Add the 1/2 cup vermouth or white wine and 1/2 cup stock to the bottom of the dish, then carefully transfer to your heated oven. Bake for 15 minutes.
Meanwhile, add your 1 tablespoon butter and 2 tablespoons olive oil to a large lidded pot. Heat over medium heat until the butter is melted, then add the shallots. Season with 1 teaspoon of kosher salt and fresh cracked pepper, then saute for 4-5 minutes until softened and opaque. Add the 3 cups stock and bring to a boil over high heat with the lid. When boiling, gently stir in the last teaspoon of kosher salt, then the grits, whisking or stirring rapidly to encourage them to absorb the stock. Lower the heat to low, stir another minute, then replace the lid and let simmer, about 5 minutes. The lid may bounce around if the heat gets too high again - don't panic, just slide the pot onto a cool burner and stir making sure the bottom of the grits haven't stuck or burnt onto the pan, and return the lid. If they haven't thickened yet and are still liquidy, slide them back onto the burner, even turning it off if necessary. Instant grit are hard to mess up with a little babysitting. When they are still stirable but no longer soupy (and look like grits versus granules of shaved corn swimming in stock), add the butter and goat cheese, stirring to meld. It helps to put them back on the burner they heated on to let the residual heat speed this along.
Meanwhile, remove the chicken from the oven and add the peach halves and red onion slivers, spreading about evenly through the pan. Using your second bowl of garlic and red pepper oil, brush the tops of the peaches and onions with the mixture, being sure to touch each bit. You can give the tops just the tiniest dusting of kosher or sea salt as well to help them along, though it's not mandatory. Carefully cover the chicken breasts (whose skin should already be a little brown) with a sheet of aluminum foil while letting the rest of the pan retain access to air.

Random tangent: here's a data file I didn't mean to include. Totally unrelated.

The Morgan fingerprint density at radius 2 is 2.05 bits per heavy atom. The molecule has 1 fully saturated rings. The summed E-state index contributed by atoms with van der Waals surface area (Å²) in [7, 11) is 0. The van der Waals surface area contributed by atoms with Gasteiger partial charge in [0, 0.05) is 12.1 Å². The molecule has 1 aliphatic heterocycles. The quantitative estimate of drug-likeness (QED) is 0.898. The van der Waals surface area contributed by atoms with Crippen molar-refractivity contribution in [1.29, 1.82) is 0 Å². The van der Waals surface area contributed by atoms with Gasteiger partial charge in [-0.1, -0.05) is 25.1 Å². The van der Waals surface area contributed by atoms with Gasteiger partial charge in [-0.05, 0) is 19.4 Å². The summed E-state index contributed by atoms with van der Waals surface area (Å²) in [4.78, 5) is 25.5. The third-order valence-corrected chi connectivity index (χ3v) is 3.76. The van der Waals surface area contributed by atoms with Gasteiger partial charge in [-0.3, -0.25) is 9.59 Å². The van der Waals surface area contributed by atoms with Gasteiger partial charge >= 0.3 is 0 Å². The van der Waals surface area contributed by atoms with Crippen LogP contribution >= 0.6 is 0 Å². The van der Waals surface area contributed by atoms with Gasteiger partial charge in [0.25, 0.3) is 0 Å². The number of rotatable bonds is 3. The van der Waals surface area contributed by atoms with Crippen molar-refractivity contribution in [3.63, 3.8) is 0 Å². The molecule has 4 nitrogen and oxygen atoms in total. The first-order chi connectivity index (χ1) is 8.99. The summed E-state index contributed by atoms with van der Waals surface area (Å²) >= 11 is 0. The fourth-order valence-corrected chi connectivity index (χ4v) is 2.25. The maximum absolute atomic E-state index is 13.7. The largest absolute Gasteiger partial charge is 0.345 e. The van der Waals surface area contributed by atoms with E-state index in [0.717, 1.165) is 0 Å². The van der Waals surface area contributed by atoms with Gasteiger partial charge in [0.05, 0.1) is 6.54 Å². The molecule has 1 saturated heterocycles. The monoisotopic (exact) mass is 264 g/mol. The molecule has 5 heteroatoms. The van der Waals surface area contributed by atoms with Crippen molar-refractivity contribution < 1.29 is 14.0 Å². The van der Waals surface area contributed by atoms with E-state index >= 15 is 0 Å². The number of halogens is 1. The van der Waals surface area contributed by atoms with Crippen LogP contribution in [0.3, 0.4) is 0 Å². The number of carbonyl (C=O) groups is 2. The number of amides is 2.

Return the pan to the oven and bake another 15 minutes. At this point, remove the foil from the chicken and turn on your broiler to 450 to finalize the crisping of the chicken skin. Depending on your oven, this may take anywhere from 1 to 4 minutes, so keep an eye on it. At this point, your grits should be ready and on standby, happily sitting still warm on the stove.
When the chicken skin is crisped to your liking, remove the pan once again from the oven and carefully transfer the chicken to a resting plate. Gently stir the peaches and onions, then return them to the broiler for another 5 minutes, until the tops of the peaches are a deep dark brown and the onions have begun to carmelize and shrink to a lovely pinky purple. Again - keep a watchful eye - the broiler can quickly become your worst nightmare if you don't babysit it.
I like to serve this dish family style - it's LOVELY this way. So I heap the grits into a wide serving bowl, then top with the chicken breasts. Carefully transfer the peaches and red onions piling them around the chicken, then spoon over some of the juices from the pan. Sprinkle with the chopped cilantro and admire the beauty of it all before you hack into the chicken, separating them in half to make 4 servings.